While perusing other reviews I could not help but notice that many fans seem to give the series high regards due to it’s anti-misogynistic themes and celebrate a female protagonist who meets violence with violence as the world of the novels (if not the real world) offers her no alternative she can trust. As noble and notable as these elements may be, they do not excuse the deficiencies of the writing in my mind, nor do they tempt me to elevate the books in my regard.
Perhaps the thing that best exemplifies the difference between my view and theirs is the fact that many seem to wish the English translation of the first novel had retained it’s Swedish title: “Men Who Hate Women”. It is almost as if they wish to celebrate the imperfections of the writing with a title that gave you everything you needed to know about the series’ central tenet. I will reserve my respect for a writer who can respect the reader enough to not spell things out.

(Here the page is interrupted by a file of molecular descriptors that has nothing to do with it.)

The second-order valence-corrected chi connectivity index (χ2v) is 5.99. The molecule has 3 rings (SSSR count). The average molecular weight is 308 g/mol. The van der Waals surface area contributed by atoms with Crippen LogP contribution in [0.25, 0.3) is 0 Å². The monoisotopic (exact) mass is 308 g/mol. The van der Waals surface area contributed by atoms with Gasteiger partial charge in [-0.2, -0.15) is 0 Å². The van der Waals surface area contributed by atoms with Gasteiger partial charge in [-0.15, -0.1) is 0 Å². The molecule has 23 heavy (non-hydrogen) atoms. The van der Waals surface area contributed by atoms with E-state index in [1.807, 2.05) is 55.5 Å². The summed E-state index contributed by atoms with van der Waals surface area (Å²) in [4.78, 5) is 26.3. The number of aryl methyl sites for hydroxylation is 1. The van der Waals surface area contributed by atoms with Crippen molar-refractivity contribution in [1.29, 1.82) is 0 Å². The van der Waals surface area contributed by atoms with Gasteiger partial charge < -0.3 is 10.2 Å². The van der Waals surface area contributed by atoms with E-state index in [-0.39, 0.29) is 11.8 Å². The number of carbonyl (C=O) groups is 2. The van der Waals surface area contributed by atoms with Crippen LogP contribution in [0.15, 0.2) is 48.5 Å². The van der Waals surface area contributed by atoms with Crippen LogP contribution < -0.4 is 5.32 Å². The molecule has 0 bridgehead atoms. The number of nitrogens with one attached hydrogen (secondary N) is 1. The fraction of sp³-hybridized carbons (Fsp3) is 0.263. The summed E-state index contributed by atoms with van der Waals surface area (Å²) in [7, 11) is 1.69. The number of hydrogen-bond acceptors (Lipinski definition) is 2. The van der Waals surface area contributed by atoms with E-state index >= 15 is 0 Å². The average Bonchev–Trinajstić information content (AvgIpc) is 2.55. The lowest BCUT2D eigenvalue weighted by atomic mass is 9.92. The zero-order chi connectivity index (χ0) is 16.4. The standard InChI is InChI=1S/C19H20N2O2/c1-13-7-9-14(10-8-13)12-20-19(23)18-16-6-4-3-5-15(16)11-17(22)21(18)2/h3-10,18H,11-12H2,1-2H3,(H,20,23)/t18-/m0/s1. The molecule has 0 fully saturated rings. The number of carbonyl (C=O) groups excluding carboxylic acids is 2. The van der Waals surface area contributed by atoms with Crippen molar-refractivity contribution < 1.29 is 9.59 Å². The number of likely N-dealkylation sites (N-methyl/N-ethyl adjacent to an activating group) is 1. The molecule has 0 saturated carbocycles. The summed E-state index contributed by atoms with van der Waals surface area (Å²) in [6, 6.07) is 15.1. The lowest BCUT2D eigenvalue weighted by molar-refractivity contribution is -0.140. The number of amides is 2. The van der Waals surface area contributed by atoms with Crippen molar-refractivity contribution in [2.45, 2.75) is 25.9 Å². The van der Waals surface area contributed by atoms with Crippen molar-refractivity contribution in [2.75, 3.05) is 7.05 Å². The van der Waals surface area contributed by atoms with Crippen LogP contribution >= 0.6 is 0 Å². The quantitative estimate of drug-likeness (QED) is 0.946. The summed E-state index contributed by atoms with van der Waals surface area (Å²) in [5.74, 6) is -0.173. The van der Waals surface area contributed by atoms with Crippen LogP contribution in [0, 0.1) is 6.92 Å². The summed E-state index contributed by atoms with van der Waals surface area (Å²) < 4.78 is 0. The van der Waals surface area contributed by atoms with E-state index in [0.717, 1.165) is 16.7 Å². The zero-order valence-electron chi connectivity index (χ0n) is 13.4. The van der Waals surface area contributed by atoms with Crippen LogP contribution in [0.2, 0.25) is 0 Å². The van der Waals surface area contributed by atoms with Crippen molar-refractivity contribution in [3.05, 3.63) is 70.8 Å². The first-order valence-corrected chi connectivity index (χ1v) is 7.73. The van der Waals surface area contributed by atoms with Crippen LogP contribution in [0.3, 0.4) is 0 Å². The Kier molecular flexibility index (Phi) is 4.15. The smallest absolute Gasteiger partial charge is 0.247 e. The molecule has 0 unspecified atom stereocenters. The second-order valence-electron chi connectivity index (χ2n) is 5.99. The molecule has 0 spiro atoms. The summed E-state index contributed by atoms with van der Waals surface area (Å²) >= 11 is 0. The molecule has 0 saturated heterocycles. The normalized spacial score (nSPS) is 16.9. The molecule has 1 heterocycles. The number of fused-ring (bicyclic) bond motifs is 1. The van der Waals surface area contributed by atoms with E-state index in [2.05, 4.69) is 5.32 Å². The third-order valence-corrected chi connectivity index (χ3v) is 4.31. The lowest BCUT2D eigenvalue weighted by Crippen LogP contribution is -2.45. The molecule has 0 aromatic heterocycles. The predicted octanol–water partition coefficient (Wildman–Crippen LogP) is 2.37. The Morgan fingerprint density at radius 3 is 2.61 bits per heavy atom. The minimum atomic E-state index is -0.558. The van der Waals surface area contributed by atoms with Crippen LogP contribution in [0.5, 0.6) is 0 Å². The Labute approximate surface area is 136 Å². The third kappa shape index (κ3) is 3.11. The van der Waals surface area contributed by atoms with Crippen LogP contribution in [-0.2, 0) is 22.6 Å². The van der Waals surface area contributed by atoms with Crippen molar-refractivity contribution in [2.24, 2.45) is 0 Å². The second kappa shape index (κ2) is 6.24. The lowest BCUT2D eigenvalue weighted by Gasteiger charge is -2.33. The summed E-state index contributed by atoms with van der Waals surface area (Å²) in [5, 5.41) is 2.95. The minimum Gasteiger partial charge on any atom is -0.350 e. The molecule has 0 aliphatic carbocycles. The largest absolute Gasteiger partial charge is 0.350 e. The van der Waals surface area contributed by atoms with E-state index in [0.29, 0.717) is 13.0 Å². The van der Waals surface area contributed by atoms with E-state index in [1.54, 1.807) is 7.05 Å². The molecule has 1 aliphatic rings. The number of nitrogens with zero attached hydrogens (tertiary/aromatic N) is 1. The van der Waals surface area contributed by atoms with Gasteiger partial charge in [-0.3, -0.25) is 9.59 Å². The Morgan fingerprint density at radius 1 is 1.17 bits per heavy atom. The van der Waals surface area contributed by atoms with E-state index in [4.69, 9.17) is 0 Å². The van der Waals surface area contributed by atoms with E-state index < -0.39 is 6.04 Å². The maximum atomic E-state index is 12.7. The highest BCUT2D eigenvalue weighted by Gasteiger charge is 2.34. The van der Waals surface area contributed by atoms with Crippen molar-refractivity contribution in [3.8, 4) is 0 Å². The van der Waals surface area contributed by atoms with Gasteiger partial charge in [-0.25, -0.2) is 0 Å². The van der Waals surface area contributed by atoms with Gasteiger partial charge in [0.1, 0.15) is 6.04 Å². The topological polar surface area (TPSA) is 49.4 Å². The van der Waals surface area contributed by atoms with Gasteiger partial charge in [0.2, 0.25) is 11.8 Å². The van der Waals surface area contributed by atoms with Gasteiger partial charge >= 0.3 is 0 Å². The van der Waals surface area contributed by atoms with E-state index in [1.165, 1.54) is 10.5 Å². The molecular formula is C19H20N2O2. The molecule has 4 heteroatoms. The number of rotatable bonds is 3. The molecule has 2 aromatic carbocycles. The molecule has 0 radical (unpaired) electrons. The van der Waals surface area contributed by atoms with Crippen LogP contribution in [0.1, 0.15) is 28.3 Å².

Crime is one of the largest, if not the largest, genre of popular fiction today, but admittedly I have not participated in the interest. So I am not sure if the main issue I take with the series is a common failing in the genre or not.
What I mean by this is that there were many times I found the actions of characters did not make sense; either they were not in keeping with the character or there were alternative paths that were more logical. But reading on, you find that these seemingly illogical actions set up what occurs next. In other words, the author sometimes had to make the characters behave inconsistently or illogically in order for the plot to develop in the direction he needs it to. The inconsistencies are plot devices.